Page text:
The potential of focused ultrasound to safely and effectively treat areas deep in the brain was recently underscored by a pilot clinical trial that treated 15 medically refractory patients with essential tremor (ET). Launched in 2011 at the University of Virginia (UVA) and funded by the Focused Ultrasound Foundation, the study used an investigational MR-guided focused ultrasound device (the InSightec ExAblate Neuro) to perform a completely noninvasive unilateral thalamotomy. The treatment goal was to improve ET symptoms on one side of the body, particularly in the dominant hand of each patient.
Final one-year data, presented at the 2013 annual meeting of the American Association of Neurological Surgeons by neurosurgeon William Jeffrey Elias, MD, FAANS, showed a 67 percent improvement in contralateral tremor scores and substantial improvements in daily disabilities (83 percent) and quality of life as assessed by clinicians and patients. Outcomes and complications were comparable to other procedures for tremor, including stereotactic and radiofrequency thalamotomy and deep brain stimulation. Publication of study data is pending.
“We were extremely surprised by the amount of interest the tremor community had in this clinical trial. We have been contacted by more than 2,000 people with tremor, which I think reflects their desire for more treatment options than we currently offer.” - William Jeffrey Elias, MD
With the high cost and morbidity of current techniques, as well as limitations in efficacy of some approaches, the medical needs of many neurological disorders remain unmet. Focused ultrasound is a promising noninvasive platform technology. It has the potential to revolutionize treatment by accessing areas deep within the brain without harming healthy tissue, by ablating targeted tissue without exposing the brain to the effects of ionizing radiation, and by enabling the reversible opening of the blood-brain barrier to deliver therapeutic agents to diseased areas. More than 400 technical, pre-clinical and clinical scientific papers have been published about the application of focused ultrasound to the brain.
Focused ultrasound aims multiple intersecting beams of acoustic energy that can be applied to create a thermal lesion, liquefy blood clots, or activate microbubbles to disrupt the blood-brain barrier. MR-guided focused ultrasound treatment is controlled and monitored through magnetic resonance (MR) imaging. This enables advanced imaging and real-time measurement of bio-effects.
Currently approved for the treatment of uterine fibroids and pain from bone metastases in many regions of the world, MR-guided focused ultrasound applications are being explored for a range of functional, oncologic, neurovascular and psychiatric conditions.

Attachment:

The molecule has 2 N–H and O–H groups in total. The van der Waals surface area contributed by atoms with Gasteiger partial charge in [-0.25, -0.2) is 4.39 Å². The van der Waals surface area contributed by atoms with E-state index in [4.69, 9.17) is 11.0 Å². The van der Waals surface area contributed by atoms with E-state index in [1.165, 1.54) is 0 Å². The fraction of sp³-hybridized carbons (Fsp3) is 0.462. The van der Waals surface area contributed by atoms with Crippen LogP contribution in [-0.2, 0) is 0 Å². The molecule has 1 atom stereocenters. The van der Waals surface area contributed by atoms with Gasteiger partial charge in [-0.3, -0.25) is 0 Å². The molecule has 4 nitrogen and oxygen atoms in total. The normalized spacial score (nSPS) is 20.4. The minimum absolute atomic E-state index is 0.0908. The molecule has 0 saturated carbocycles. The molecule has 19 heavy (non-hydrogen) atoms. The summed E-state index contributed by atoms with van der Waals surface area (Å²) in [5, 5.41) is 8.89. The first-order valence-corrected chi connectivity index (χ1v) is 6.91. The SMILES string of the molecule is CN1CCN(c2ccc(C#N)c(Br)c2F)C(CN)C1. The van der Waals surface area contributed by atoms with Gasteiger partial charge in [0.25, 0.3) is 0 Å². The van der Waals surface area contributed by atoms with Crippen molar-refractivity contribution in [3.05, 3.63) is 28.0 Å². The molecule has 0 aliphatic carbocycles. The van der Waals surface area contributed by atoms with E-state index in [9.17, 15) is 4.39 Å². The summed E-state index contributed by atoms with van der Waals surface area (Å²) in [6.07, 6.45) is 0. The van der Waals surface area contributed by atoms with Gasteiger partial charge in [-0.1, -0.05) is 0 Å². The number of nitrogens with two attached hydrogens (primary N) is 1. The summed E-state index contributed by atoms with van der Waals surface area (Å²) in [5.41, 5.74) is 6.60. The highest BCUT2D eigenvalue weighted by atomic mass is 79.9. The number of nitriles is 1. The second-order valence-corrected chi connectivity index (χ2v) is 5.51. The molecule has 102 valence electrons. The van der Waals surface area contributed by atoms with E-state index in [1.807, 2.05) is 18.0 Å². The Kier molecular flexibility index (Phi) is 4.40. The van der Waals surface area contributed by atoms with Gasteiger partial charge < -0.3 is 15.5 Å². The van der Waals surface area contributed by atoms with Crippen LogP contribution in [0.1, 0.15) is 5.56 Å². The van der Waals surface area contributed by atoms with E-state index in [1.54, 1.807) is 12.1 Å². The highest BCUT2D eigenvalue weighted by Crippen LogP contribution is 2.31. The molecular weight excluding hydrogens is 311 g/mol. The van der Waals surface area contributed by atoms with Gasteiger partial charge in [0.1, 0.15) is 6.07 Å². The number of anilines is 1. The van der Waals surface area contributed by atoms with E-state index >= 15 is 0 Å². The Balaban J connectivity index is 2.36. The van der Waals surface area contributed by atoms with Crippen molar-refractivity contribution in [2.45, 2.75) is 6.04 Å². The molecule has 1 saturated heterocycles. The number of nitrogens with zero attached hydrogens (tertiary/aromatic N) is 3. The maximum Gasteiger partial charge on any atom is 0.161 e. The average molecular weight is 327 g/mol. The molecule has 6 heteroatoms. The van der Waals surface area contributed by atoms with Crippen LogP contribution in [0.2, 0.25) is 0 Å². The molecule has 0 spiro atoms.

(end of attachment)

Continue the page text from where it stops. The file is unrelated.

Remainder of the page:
“It is important to realize from these results and those of other tremor procedures that tremor suppression in the dominant hand, even if it is 75 percent on a rating scale, translates to very significant improvement in functional abilities.” - William Jeffrey Elias, MD
Focused Ultrasound Foundation overview
Because it considers the brain to be the vanguard application for focused ultrasound, the Focused Ultrasound Foundation is funding clinical studies to advance highly promising neurological applications of the technology. In addition to the groundbreaking essential tremor pilot study at UVA, the Foundation has also been supporting Phase 1 clinical trials for essential tremor (Sunnybrook Health Sciences Centre) and Parkinsonian tremor (UVA). Foundation-funded clinical trials for brain tumors, Parkinson’s dyskinesia and epilepsy are pending.
Based in Charlottesville, Virginia, the Foundation was created to improve the lives of millions of people worldwide by accelerating the development and adoption of focused ultrasound therapies. To clear the path to global adoption of these therapies, the Foundation coordinates and funds research and educational activities, creates partnerships and fosters collaboration among stakeholders, and builds awareness of "medicine's best kept secret."
The Foundation is dedicated to ensuring that focused ultrasound finds its place as a standard of care for cancer, brain tumors, Parkinson's disease, epilepsy, stroke and other life-threatening conditions within years, not decades. Since its establishment in 2006, the Foundation has become the largest non-governmental source of funding for focused ultrasound research. Complete information about the Foundation and its work can be found online at www.fusfoundation.org.